Millions of people are now able to enroll for health care coverage through the Affordable Care Act (ACA). Explore your health plan coverage options through the Health Insurance Marketplace website, HealthCare.gov. Open enrollment begins November 15, 2014, and you must enroll by February 15, 2015 for coverage starting March 1, 2015. There are also special enrollment periods based on certain qualifying events including marriage or loss of other health coverage.
Key features of the Affordable Care Act include:
People with pre-existing conditions, including cancer, can buy health insurance through online insurance Exchanges, also known as Marketplaces. Exchanges allow you to compare plans by benefits, price, provider participation and pharmaceutical coverage.
Health plans must cover essential health benefits including cancer treatment and follow-up care.
Health plans must also cover check-ups and preventative services (e.g., cancer screenings, including mammograms and colonoscopies), and there are no co-payment or deductible costs. If you’ve had a history of cancer, these tests may be considered diagnostic, not preventative, and you may be responsible for the cost. Please check with your insurer.
U.S. citizens and legal residents are required by law to have health insurance as of January 1, 2014. People who do not will have to pay a fee (tax penalty). Certain limited exceptions apply.
Health plans on the Exchanges are grouped by the percentage of your medical costs they cover and are divided into 4 tiers–platinum, gold, silver and bronze.
Approximately half the states have expanded Medicaid eligibility guidelines for people under the age of 65 to include those whose income is up to 138% of the Federal Poverty Level ($15,856 for a single person in 2014).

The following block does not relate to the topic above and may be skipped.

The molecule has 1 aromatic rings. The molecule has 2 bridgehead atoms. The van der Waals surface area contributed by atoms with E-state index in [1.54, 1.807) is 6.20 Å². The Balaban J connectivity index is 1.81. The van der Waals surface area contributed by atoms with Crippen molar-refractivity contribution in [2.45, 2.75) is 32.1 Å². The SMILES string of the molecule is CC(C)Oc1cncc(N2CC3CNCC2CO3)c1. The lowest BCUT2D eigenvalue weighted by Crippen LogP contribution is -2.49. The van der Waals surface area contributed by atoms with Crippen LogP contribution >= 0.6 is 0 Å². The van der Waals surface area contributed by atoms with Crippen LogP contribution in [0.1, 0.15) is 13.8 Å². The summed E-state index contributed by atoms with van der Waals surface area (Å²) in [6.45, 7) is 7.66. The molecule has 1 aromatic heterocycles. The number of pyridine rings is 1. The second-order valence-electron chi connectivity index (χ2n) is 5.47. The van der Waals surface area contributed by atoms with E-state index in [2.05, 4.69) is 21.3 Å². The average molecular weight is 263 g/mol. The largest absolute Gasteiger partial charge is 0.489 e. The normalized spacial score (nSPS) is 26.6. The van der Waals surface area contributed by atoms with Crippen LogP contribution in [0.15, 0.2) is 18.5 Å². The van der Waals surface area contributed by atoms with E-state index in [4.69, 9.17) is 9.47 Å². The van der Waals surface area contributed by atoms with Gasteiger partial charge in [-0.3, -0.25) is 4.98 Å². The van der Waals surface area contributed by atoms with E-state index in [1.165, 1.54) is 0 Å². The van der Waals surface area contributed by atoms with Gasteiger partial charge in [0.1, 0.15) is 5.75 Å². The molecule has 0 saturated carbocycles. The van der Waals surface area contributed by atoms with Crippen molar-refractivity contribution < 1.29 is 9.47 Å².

Individuals and families with low to moderate incomes can receive help (known as subsidies) to purchase health insurance. The Kaiser Family Foundation offers a subsidy calculator.
Young adults can stay on their parent’s insurance plan until age 26.
In 2014, Seniors receive a 52.5% discount on brand-name drugs in the drug coverage gap known as the “doughnut hole”; the federal subsidy for generic drugs in the doughnut hole is 28% in 2014. In 2015, anyone reaching the Donut Hole will receive a 55% discount on brand-name formulary drugs and a 35% discount on all generic formulary medications
Insurance companies cannot deny coverage to people based on their medical history or charge people who have existing health issues more.
Insurance companies can no longer end coverage or impose lifetime or annual dollar limits on coverage because a person gets sick.
Insurance companies are required to provide more details about their health care plans.
Health care plans on the Exchanges limit the out-of-pocket costs and deductibles for patients.
New rules and rights exist to help patients appeal claims that are denied.
Need help with insurance issues? Call 800-813-HOPE (4673) and speak with a CancerCare professional oncology social worker who can help you explore your insurance options and find appropriate resources.